Jesus is also the creator of the universe. Genesis 1:1 tells us that “in the beginning, God created the heavens and the earth.” Then Paul explains in Colossians 1:15-17 that the Son is the one who created the universe: “The Son is the image of the invisible God, the firstborn over all creation. For in him all things were created: things in heaven and on earth, visible and invisible, whether thrones or powers or rulers or authorities; all things have been created through him and for him. He is before all things, and in him all things hold together” (see also John 1:3).

And finally, consider this: in the time of Jesus, the Jewish people had become sticklers for keeping the Law of Moses, fearful of doing anything that might cause God to send them back into captivity. Therefore, they had a tendency to build hedges around the law: that is, they added extra commandments that, if kept, would prevent a person from ever getting to the place of breaking God’s actual commandment. Thus, the commandment in Exodus 20:7 about not “taking the name of God in vain” was protected by a prohibition against ever speaking God’s name at all. In reading the Bible, instead of saying God’s name “Yahweh” they would say the word “Adonai”—the Hebrew word that means “Lord.” When they translated the Old Testament into Greek, they used the Greek word meaning “Lord” whenever God’s name appeared in the text. For them, the Greek word “Lord” was a word that meant “God.” (And, in fact, this Jewish tradition is why even today, in just about all English translations, you’ll see the word “Lord” in the Old Testament instead of God’s name, Yahweh.)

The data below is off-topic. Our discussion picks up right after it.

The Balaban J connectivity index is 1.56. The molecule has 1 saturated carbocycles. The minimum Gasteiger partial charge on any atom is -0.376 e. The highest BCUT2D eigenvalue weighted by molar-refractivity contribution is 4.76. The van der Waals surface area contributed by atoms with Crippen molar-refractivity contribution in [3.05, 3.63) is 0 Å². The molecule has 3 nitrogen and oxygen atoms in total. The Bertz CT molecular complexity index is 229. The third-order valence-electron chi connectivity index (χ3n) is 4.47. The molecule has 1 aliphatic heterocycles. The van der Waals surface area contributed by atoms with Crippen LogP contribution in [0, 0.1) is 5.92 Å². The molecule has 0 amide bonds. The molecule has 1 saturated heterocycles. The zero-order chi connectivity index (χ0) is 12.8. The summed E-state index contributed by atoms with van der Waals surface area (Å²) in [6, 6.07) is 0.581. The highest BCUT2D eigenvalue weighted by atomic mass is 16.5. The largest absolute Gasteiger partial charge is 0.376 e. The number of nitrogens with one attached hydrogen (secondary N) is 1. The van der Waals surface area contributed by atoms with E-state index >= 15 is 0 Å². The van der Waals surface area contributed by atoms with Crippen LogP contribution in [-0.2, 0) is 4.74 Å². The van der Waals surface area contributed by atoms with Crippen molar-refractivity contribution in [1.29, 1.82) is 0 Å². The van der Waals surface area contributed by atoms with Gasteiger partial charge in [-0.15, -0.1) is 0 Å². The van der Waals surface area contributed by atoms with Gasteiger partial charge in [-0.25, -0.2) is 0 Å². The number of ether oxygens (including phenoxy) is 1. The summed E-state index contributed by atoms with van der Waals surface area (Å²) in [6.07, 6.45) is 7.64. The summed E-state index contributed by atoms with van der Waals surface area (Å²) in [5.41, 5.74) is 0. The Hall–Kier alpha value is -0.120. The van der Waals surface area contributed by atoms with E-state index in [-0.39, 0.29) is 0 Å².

And so, as we read the New Testament, what do we find? Jesus is consistently referred to by this Greek word that is translated “Lord,” a word that the Jews reserved for God himself: a replacement for his name. The New Testament authors were very well aware of what they were doing. For them, there was no question at all. Jesus is Yahweh, the God that led them from Egypt through the Red Sea, now made flesh, dying as a sacrifice, and rising from the dead three days later. The God that they had always worshipped.

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About R.P. Nettelhorst

I'm married with three daughters. I live in southern California and I'm a deacon at Quartz Hill Community Church. I spent a couple of summers while I was in college working on a kibbutz in Israel. In 2004, I was a volunteer with the Ansari X-Prize at the winning launches of SpaceShipOne. Member of Society of Biblical Literature, American Academy of Religion, and The Authors Guild